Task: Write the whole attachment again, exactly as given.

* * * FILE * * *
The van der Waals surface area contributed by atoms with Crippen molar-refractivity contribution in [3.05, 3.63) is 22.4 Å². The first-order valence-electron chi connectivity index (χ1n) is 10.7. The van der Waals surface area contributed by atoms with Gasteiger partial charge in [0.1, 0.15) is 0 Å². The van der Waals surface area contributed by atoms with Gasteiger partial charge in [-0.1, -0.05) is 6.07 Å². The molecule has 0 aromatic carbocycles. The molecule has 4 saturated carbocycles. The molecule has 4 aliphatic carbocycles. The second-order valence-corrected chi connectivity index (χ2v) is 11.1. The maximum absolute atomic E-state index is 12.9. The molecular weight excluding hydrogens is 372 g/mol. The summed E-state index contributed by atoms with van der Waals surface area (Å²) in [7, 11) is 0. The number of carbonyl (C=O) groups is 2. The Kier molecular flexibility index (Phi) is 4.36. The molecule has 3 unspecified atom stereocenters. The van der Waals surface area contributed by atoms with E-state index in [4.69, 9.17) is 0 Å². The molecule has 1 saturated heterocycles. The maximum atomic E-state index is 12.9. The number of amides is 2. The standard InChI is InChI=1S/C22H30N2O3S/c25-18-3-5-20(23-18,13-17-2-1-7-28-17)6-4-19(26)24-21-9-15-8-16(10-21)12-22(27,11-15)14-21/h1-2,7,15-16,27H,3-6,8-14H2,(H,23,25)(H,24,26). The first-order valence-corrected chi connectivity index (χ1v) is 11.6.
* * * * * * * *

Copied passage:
The van der Waals surface area contributed by atoms with Crippen molar-refractivity contribution in [3.05, 3.63) is 22.4 Å². The first-order valence-electron chi connectivity index (χ1n) is 10.7. The van der Waals surface area contributed by atoms with Gasteiger partial charge in [0.1, 0.15) is 0 Å². The van der Waals surface area contributed by atoms with Gasteiger partial charge in [-0.1, -0.05) is 6.07 Å². The molecule has 0 aromatic carbocycles. The molecule has 4 saturated carbocycles. The molecule has 4 aliphatic carbocycles. The second-order valence-corrected chi connectivity index (χ2v) is 11.1. The maximum absolute atomic E-state index is 12.9. The molecular weight excluding hydrogens is 372 g/mol. The summed E-state index contributed by atoms with van der Waals surface area (Å²) in [7, 11) is 0. The number of carbonyl (C=O) groups is 2. The Kier molecular flexibility index (Phi) is 4.36. The molecule has 3 unspecified atom stereocenters. The van der Waals surface area contributed by atoms with E-state index in [4.69, 9.17) is 0 Å². The molecule has 1 saturated heterocycles. The maximum atomic E-state index is 12.9. The number of amides is 2. The standard InChI is InChI=1S/C22H30N2O3S/c25-18-3-5-20(23-18,13-17-2-1-7-28-17)6-4-19(26)24-21-9-15-8-16(10-21)12-22(27,11-15)14-21/h1-2,7,15-16,27H,3-6,8-14H2,(H,23,25)(H,24,26). The first-order valence-corrected chi connectivity index (χ1v) is 11.6.